David Roberts' sister in the hat he made her for her wedding day.

    David Roberts’ sister in the hat he made her for her wedding day.

    “I love the sculptural aspect of millinery; a hat can be so individual, so singular, a one off. It’s so exciting to have all your elements to create a hat, cloth, wire, glue, buckram, feathers, beads, tulle, net and just let something evolve in your hands. It can turn in to anything really – an abstract shape or something natural like a plant or a flower.”

    Stephen Jones, surrounded by some of his hat creations, London, circa 1985. Photo: Christopher Pillitz

    “I worked for Stephen Jones for 5 years make his couture hats , where I learned so many skills. And although I loved making his imaginative creations, I stared to realise that I wanted to try my hand at illustrating children’s books – the other great passion in my life.”

    This hat is one David Roberts made for his partner Chris (modelling it here). David used this as one of the hats in Madame Chapeau's shop.

    This hat is one David Roberts made for his partner Chris (modelling it here). Do look out for it in Madame Chapeau’s shop!

    “I am glad I made the step in to illustration, but I do still love to get the wire and beads and feathers out to make a hat once in a while. Madame Chapeau came about when the author Andrea Beaty heard that I had once been a milliner: She wrote the text for me and sent it from Chicago in a hat box! I was utterly captivated by it and enjoyed illustrating it and indulging myself once more in the wonderful world of millinery.”

    This is the hat David Roberts gave to Madame Chapeau to wear. It is one David made for his mum to wear at his sister's wedding.

    This is the hat David Roberts gave to Madame Chapeau to wear. It is one David made for his mum to wear at his sister’s wedding.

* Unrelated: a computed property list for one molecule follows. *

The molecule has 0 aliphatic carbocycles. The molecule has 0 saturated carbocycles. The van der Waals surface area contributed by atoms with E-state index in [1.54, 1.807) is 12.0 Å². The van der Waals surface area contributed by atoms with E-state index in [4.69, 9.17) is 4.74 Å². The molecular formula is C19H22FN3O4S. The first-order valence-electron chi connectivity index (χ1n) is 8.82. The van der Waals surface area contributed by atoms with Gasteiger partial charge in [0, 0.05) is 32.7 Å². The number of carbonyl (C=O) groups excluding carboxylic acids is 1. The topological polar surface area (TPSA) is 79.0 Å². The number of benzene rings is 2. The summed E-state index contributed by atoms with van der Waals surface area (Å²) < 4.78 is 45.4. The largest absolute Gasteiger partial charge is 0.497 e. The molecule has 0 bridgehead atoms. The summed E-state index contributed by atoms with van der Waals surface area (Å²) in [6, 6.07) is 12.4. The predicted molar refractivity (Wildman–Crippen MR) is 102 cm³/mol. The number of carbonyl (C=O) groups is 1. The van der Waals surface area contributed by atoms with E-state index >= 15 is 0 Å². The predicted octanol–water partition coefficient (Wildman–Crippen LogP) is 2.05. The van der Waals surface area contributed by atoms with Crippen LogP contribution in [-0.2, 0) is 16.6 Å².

My enormous thanks to David for sharing some of his millinery background with us today. His passion for hats shines through in his gorgeous illustrations for Happy Birthday, Madame Chapeau. Don’t take my word for it – go and find a copy to enjoy yourselves!

    3 Comments on HAT WEEK: Happy Birthday, Madame Chapeau and David Roberts’ previous life as a milliner, last added: 10/30/2014
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    21. The Farmer and the Clown, by Marla Frazee -- listening with our eyes, ears and heart (ages 3-8)

    Our world often seems filled with a cacophony of chatter and bickering -- whether it's on the playground or at home. And so I relish the moment when I can slow down to savor a quiet moment with my students. Marla Frazee's newest picture book, The Farmer and the Clown, creates that quiet moment and helps us see the power of friendship.
    The Farmer and the Clown
    by Marla Frazee
    Beach Lane / Simon & Schuster, 2014
    Your local library
    Amazon
    ages 3-8
    *best new book*
    The book opens as a farmer angrily toils away in solitude. All of a sudden, he's startled as a young clown bounces off a passing circus train. As the farmer brings the little clown home, he looks burdened, exhausted. Just look at the farmer's body language: